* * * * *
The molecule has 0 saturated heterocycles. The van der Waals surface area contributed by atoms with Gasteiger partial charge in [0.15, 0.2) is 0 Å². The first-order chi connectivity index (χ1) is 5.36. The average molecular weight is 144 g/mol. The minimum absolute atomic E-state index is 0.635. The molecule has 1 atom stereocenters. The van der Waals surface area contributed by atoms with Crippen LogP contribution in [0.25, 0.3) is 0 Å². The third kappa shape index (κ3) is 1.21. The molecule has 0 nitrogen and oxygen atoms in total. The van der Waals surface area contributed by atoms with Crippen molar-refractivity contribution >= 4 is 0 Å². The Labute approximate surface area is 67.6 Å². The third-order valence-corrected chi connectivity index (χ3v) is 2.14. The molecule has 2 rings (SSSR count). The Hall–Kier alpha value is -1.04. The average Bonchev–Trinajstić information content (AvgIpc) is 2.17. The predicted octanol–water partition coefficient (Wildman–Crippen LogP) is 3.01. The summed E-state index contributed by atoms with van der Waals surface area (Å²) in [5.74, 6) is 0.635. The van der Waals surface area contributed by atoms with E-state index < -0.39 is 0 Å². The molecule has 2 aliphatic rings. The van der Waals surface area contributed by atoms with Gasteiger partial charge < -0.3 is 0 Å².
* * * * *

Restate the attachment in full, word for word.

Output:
The molecule has 0 saturated heterocycles. The van der Waals surface area contributed by atoms with Gasteiger partial charge in [0.15, 0.2) is 0 Å². The first-order chi connectivity index (χ1) is 5.36. The average molecular weight is 144 g/mol. The minimum absolute atomic E-state index is 0.635. The molecule has 1 atom stereocenters. The van der Waals surface area contributed by atoms with Crippen LogP contribution in [0.25, 0.3) is 0 Å². The third kappa shape index (κ3) is 1.21. The molecule has 0 nitrogen and oxygen atoms in total. The van der Waals surface area contributed by atoms with Crippen molar-refractivity contribution >= 4 is 0 Å². The Labute approximate surface area is 67.6 Å². The third-order valence-corrected chi connectivity index (χ3v) is 2.14. The molecule has 2 rings (SSSR count). The Hall–Kier alpha value is -1.04. The average Bonchev–Trinajstić information content (AvgIpc) is 2.17. The predicted octanol–water partition coefficient (Wildman–Crippen LogP) is 3.01. The summed E-state index contributed by atoms with van der Waals surface area (Å²) in [5.74, 6) is 0.635. The van der Waals surface area contributed by atoms with E-state index < -0.39 is 0 Å². The molecule has 2 aliphatic rings. The van der Waals surface area contributed by atoms with Gasteiger partial charge < -0.3 is 0 Å².